Story On The Side
September 20th, 2012
Many of you have responded to this year’s Tasteful List column not just in confirmation or rejection of the choices, not just with suggested additions or corrections, but with what those things meant to you and mean to you now.
Food fuels stories.
For instance, every time I smell onion rings, I can see a mountain of them at the Pig ‘n Whistle, and I can see movies at Lowe’s Palace, parties at Clearpool, and dark places to park.
But that’s another story.
As published in The Daily News, September 21, 2012, and in The Memphis News, September 22-28, 2012
A STORY IN EVERY BITE.
As I listened, I remembered comedian David Brenner discussing directions in the South. He noted that directions come with a story, and they may include turn left at the three-legged dog, and that everything comes with grits.
The teller this time was friend Hal – world traveler, retired pilot, former Tiger lineman and current gourmand. The subject was my recent column on recommended things to chew on around here, but not really. That was just the skillet grease to get the stories fired up.
“When you’re about ten minutes out of Walnut,” Hal said, assuming everybody not only knows where Walnut is, but also when they’re ten minutes out, “just give the Express Shop #17 a call and they’ll throw some chicken livers on the grill.” He then paused, simply nodded twice, and you knew that was as good as it gets. “And,” he rebooted, “look for the guy on the shoulder of Highway 7 around Abbeville, got him an oil drum grill and a plastic sign that says ‘Ribs.’ Lord, Lord. Here I am, driving to Oxford with a pile of pig and aluminum foil in my lap, throwing bones out the window and laughing out loud. I swear that was better than the five-star New York restaurant I was in the night before.”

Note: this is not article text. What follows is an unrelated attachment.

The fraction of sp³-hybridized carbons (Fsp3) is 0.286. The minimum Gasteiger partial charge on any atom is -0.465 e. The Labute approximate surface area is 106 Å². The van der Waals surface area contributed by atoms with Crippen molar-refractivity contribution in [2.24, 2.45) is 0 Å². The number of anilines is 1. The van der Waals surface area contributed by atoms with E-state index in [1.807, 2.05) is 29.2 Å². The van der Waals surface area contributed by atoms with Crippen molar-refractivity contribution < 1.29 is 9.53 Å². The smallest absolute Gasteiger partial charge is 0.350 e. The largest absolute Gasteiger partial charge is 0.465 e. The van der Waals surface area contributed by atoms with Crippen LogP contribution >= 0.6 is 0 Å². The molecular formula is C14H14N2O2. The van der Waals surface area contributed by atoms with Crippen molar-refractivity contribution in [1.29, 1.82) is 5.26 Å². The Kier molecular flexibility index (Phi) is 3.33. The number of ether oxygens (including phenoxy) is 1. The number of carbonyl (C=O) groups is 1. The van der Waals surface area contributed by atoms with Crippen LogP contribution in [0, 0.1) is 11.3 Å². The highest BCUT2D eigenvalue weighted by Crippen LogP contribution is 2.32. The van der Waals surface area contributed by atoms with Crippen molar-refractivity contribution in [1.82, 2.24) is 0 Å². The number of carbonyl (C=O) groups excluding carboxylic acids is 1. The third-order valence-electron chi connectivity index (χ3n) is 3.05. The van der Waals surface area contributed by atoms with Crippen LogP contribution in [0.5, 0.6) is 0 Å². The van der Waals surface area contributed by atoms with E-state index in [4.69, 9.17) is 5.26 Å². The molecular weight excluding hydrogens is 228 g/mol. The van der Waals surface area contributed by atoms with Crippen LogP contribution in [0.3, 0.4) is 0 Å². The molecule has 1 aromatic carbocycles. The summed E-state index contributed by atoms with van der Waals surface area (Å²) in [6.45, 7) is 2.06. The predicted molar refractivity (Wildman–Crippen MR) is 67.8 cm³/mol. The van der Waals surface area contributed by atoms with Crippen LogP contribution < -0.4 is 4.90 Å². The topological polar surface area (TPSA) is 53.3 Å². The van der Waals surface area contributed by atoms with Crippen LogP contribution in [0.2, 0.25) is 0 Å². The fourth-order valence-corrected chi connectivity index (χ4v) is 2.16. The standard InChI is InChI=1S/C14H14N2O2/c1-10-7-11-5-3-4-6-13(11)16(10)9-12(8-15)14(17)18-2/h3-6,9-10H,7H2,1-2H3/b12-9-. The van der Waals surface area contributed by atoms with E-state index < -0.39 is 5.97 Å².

As any good reviewer will tell you, it’s not just food; it’s presentation and ambience.
A while back, headed home and hungry, I saw the South Parkway exit in my headlights, almost the driveway to the original Coletta’s, home to the original barbecue pizza. I ordered one to go, and asked for a beer while I waited. They directed me to the bar. The bar? I’d been coming to Coletta’s since Caesar came to Gaul and I’d never noticed a bar, but there it was down the hall, a walk past the bathrooms right into somewhere around 1963. In an instant, you knew that all the people in there knew each other, knew exactly what was right and wrong with the world – and didn’t know you. They were all sizes and colors, both sexes, and aged somewhere between early middle age and early Jurassic.
“Draft’s two-for-one,” the bartender said. “That’s Harry’s seat,” somebody else said. “Shut up, Moose,” the bartender said, “Harry’s not here.” “How about some baloney?” yet another voice questioned. I turned and there, holding a big pan of savory, was the man I’d seen cooking something outside when I pulled in. “Can’t have mine,” Moose said. The restaurant couldn’t have it either. It was the bar’s and not for sale. Over the course of two beers – remember, two-for-one – I learned that one night every week (I’m not telling which one or they’ll come after me) a different bar regular cooked for the rest. I hope they still do.
Might be ribs or chicken, catfish or chicken livers. Or it might be barbecued, blackened and blissful baloney – the stuff of good stories.
I’m a Memphian, and the number for Express Shop #17 is 662.223.6399.